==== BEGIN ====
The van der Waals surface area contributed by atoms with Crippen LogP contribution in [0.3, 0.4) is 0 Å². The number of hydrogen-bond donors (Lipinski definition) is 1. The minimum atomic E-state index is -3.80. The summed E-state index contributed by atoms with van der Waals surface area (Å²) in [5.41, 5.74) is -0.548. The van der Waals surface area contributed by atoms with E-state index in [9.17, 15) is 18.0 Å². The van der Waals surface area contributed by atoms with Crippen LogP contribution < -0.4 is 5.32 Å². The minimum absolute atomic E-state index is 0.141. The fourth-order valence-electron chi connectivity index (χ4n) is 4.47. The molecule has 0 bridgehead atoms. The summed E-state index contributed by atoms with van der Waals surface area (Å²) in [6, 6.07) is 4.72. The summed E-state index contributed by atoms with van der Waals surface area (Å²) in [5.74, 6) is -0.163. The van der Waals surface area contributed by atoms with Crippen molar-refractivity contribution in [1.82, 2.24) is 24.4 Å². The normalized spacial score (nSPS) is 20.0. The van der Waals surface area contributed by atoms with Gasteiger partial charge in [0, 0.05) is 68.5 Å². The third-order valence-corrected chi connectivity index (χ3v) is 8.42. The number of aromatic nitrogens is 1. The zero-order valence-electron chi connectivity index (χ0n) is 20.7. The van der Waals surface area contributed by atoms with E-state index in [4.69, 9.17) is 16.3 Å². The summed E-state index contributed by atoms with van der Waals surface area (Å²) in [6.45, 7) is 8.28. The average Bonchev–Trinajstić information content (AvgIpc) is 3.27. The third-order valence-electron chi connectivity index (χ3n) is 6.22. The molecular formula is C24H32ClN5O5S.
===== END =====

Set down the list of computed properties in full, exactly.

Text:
The van der Waals surface area contributed by atoms with Crippen LogP contribution in [0.3, 0.4) is 0 Å². The number of hydrogen-bond donors (Lipinski definition) is 1. The minimum atomic E-state index is -3.80. The summed E-state index contributed by atoms with van der Waals surface area (Å²) in [5.41, 5.74) is -0.548. The van der Waals surface area contributed by atoms with E-state index in [9.17, 15) is 18.0 Å². The van der Waals surface area contributed by atoms with Crippen LogP contribution < -0.4 is 5.32 Å². The minimum absolute atomic E-state index is 0.141. The fourth-order valence-electron chi connectivity index (χ4n) is 4.47. The molecule has 0 bridgehead atoms. The summed E-state index contributed by atoms with van der Waals surface area (Å²) in [6, 6.07) is 4.72. The summed E-state index contributed by atoms with van der Waals surface area (Å²) in [5.74, 6) is -0.163. The van der Waals surface area contributed by atoms with Crippen molar-refractivity contribution in [1.82, 2.24) is 24.4 Å². The normalized spacial score (nSPS) is 20.0. The van der Waals surface area contributed by atoms with Gasteiger partial charge in [0, 0.05) is 68.5 Å². The third-order valence-corrected chi connectivity index (χ3v) is 8.42. The number of aromatic nitrogens is 1. The zero-order valence-electron chi connectivity index (χ0n) is 20.7. The van der Waals surface area contributed by atoms with E-state index in [4.69, 9.17) is 16.3 Å². The summed E-state index contributed by atoms with van der Waals surface area (Å²) in [6.45, 7) is 8.28. The average Bonchev–Trinajstić information content (AvgIpc) is 3.27. The third-order valence-electron chi connectivity index (χ3n) is 6.22. The molecular formula is C24H32ClN5O5S.